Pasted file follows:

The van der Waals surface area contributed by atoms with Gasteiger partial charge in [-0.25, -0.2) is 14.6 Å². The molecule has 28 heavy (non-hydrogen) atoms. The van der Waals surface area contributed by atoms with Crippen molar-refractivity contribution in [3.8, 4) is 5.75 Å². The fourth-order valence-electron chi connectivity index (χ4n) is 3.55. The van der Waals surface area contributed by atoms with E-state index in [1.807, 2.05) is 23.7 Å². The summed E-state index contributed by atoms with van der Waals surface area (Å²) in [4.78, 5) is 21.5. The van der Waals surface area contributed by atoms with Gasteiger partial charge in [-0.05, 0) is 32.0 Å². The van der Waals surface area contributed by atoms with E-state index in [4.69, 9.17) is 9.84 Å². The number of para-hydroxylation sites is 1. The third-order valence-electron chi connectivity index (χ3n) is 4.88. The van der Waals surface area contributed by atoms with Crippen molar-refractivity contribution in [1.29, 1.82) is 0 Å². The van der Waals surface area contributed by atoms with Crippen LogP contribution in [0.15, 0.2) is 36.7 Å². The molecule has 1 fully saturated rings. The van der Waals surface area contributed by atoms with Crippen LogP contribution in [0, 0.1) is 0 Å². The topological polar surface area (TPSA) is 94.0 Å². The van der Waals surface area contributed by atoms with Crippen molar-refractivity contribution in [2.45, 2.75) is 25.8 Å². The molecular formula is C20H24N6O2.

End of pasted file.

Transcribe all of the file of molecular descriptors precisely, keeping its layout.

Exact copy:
The van der Waals surface area contributed by atoms with Gasteiger partial charge in [-0.25, -0.2) is 14.6 Å². The molecule has 28 heavy (non-hydrogen) atoms. The van der Waals surface area contributed by atoms with Crippen molar-refractivity contribution in [3.8, 4) is 5.75 Å². The fourth-order valence-electron chi connectivity index (χ4n) is 3.55. The van der Waals surface area contributed by atoms with E-state index in [1.807, 2.05) is 23.7 Å². The summed E-state index contributed by atoms with van der Waals surface area (Å²) in [4.78, 5) is 21.5. The van der Waals surface area contributed by atoms with Gasteiger partial charge in [-0.05, 0) is 32.0 Å². The van der Waals surface area contributed by atoms with E-state index in [4.69, 9.17) is 9.84 Å². The number of para-hydroxylation sites is 1. The third-order valence-electron chi connectivity index (χ3n) is 4.88. The van der Waals surface area contributed by atoms with Crippen molar-refractivity contribution in [1.29, 1.82) is 0 Å². The van der Waals surface area contributed by atoms with Crippen LogP contribution in [0.15, 0.2) is 36.7 Å². The molecule has 1 fully saturated rings. The van der Waals surface area contributed by atoms with Crippen LogP contribution in [0, 0.1) is 0 Å². The topological polar surface area (TPSA) is 94.0 Å². The van der Waals surface area contributed by atoms with Crippen molar-refractivity contribution in [2.45, 2.75) is 25.8 Å². The molecular formula is C20H24N6O2.